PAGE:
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Vaccine. 2003 Apr 2;21(15):1687-93.

Boosting immunity to influenza H5N1 with MF59-adjuvanted H5N3 A/Duck/Singapore/97 vaccine in a primed human population.

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Infectious Diseases Unit, Leicester Royal Infirmary, LE1 5WW, Leicester, UK.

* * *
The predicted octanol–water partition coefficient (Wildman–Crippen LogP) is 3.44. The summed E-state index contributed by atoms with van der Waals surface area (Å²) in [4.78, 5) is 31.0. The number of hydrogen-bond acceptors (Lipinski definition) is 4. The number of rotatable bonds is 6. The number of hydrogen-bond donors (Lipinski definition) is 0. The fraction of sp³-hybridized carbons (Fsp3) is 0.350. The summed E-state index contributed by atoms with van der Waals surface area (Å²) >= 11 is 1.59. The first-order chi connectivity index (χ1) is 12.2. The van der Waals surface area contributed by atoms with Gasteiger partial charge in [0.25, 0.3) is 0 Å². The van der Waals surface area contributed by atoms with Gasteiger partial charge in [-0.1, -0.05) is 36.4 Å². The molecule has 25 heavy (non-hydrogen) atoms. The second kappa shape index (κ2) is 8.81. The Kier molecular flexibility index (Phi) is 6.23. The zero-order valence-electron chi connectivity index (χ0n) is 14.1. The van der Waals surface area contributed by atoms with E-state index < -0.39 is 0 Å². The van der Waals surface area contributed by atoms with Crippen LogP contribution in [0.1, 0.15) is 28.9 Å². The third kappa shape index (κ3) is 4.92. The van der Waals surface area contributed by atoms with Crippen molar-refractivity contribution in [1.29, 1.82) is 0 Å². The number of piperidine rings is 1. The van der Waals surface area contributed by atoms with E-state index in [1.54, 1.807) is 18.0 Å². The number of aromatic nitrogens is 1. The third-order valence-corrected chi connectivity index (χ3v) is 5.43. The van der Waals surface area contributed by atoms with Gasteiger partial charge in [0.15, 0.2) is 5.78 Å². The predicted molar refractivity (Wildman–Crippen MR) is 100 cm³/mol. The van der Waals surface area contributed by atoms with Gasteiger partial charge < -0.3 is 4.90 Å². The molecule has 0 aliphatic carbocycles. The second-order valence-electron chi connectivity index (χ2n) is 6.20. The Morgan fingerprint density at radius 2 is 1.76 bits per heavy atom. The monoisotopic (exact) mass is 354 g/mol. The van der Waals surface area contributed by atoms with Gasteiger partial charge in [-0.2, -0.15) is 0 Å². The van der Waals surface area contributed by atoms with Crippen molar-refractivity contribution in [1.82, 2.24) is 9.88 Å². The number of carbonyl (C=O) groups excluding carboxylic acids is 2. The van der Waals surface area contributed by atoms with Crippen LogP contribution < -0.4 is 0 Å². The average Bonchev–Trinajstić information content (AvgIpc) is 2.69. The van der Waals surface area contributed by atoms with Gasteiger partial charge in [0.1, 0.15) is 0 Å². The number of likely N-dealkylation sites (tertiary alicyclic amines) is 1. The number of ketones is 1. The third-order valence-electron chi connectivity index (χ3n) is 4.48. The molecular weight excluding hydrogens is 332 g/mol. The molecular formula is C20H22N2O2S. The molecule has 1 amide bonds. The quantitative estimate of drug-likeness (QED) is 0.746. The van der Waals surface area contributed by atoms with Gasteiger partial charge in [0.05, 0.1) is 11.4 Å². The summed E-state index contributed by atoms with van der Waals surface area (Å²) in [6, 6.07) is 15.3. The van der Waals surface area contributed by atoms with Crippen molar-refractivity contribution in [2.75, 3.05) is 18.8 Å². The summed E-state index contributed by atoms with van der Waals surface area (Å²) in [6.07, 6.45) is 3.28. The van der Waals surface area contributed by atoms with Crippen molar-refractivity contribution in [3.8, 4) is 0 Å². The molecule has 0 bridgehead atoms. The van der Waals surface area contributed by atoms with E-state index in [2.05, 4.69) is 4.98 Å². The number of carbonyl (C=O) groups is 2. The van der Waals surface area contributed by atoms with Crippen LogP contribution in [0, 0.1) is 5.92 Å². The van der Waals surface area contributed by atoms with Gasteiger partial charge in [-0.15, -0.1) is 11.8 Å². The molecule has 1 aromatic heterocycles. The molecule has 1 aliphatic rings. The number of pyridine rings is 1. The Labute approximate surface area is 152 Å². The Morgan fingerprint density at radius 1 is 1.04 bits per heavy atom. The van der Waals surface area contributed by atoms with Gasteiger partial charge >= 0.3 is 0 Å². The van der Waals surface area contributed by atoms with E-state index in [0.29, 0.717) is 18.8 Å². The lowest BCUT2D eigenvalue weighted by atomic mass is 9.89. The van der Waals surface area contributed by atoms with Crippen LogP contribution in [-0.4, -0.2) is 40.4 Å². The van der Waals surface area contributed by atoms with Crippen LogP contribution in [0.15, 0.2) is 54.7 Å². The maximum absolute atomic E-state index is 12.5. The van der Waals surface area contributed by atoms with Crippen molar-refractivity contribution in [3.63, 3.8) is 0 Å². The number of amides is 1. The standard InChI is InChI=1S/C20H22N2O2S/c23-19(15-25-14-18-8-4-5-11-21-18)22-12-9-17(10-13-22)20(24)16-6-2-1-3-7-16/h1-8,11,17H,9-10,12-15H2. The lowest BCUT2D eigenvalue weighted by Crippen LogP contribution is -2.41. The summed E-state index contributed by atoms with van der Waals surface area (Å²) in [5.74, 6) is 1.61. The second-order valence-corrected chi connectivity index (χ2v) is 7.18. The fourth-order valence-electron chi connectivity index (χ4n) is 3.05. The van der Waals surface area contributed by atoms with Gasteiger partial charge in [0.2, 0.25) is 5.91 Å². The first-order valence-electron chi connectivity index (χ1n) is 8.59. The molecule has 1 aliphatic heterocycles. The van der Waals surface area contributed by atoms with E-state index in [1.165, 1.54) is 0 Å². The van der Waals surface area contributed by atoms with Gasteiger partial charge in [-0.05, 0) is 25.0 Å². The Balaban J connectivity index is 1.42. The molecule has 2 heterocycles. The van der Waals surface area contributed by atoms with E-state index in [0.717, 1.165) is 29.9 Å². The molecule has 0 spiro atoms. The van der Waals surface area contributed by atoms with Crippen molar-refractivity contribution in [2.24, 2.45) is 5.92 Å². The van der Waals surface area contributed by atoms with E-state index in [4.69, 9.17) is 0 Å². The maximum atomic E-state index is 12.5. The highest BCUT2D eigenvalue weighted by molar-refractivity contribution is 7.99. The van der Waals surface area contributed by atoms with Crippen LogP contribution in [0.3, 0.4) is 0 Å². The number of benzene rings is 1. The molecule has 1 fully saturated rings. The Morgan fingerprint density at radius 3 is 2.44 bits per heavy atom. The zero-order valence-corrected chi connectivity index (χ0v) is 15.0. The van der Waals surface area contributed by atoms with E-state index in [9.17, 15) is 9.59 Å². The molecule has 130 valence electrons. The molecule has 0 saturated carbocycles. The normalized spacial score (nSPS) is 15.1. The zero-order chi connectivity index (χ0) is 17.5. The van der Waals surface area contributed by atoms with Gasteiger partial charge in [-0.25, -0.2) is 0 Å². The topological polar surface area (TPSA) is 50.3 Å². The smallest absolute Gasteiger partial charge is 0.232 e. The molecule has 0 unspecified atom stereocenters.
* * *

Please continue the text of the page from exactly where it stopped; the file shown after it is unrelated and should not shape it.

In 1997, influenza A/Hong Kong/97 (H5N1) emerged as a potential human threat. In 1999, a randomised study comparing two doses of MF59-adjuvanted and non-adjuvanted influenza A/Duck/Singapore/97 (H5N3) surface-antigen vaccine found non-adjuvanted vaccine was poorly immunogenic. Addition of MF59 significantly boosted antibody to H5N1 to levels associated with protection. At 16 months, we undertook a follow-up study to assess the effect of H5N3 revaccination. Geometric mean titres (GMTs) of antibody by haemagglutination-inhibition (HI), microneutralisation (MN) and single radial haemolysis (SRH) indicated that protective antibody titres did not exist at 16 months after two-dose priming. Twenty-one days after revaccination, there was significant boosting of antibody compared to GMTs achieved 21 days after two-dose priming in the original study (P<0.001). MF59 significantly increased GMTs of antibody when compared to non-adjuvanted vaccine (P<0.001).

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